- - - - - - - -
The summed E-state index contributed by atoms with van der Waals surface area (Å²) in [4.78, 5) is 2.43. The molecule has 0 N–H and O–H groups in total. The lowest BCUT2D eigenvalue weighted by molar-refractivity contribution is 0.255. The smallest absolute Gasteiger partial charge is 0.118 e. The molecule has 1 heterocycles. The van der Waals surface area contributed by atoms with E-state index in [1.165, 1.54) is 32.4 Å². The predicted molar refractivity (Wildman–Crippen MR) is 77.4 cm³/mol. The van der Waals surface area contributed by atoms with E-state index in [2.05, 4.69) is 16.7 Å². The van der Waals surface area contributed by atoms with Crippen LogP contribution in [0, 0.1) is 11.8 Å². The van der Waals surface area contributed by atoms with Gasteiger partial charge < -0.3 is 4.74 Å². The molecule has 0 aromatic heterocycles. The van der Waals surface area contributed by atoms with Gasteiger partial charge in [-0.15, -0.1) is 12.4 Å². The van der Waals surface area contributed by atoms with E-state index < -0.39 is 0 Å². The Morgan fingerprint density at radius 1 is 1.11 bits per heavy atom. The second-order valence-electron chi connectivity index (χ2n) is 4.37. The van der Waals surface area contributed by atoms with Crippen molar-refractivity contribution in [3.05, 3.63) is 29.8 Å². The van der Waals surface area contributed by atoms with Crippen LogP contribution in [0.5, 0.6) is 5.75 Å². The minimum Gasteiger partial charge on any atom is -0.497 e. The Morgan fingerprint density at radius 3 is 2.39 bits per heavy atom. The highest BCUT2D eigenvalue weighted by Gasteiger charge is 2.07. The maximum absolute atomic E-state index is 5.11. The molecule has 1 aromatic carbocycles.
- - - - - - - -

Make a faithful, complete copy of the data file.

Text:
The summed E-state index contributed by atoms with van der Waals surface area (Å²) in [4.78, 5) is 2.43. The molecule has 0 N–H and O–H groups in total. The lowest BCUT2D eigenvalue weighted by molar-refractivity contribution is 0.255. The smallest absolute Gasteiger partial charge is 0.118 e. The molecule has 1 heterocycles. The van der Waals surface area contributed by atoms with E-state index in [1.165, 1.54) is 32.4 Å². The predicted molar refractivity (Wildman–Crippen MR) is 77.4 cm³/mol. The van der Waals surface area contributed by atoms with E-state index in [2.05, 4.69) is 16.7 Å². The van der Waals surface area contributed by atoms with Crippen LogP contribution in [0, 0.1) is 11.8 Å². The van der Waals surface area contributed by atoms with Gasteiger partial charge < -0.3 is 4.74 Å². The molecule has 0 aromatic heterocycles. The van der Waals surface area contributed by atoms with Gasteiger partial charge in [-0.15, -0.1) is 12.4 Å². The van der Waals surface area contributed by atoms with E-state index < -0.39 is 0 Å². The Morgan fingerprint density at radius 1 is 1.11 bits per heavy atom. The second-order valence-electron chi connectivity index (χ2n) is 4.37. The van der Waals surface area contributed by atoms with Crippen molar-refractivity contribution in [3.05, 3.63) is 29.8 Å². The van der Waals surface area contributed by atoms with Crippen LogP contribution in [0.5, 0.6) is 5.75 Å². The minimum Gasteiger partial charge on any atom is -0.497 e. The Morgan fingerprint density at radius 3 is 2.39 bits per heavy atom. The highest BCUT2D eigenvalue weighted by Gasteiger charge is 2.07. The maximum absolute atomic E-state index is 5.11. The molecule has 1 aromatic carbocycles.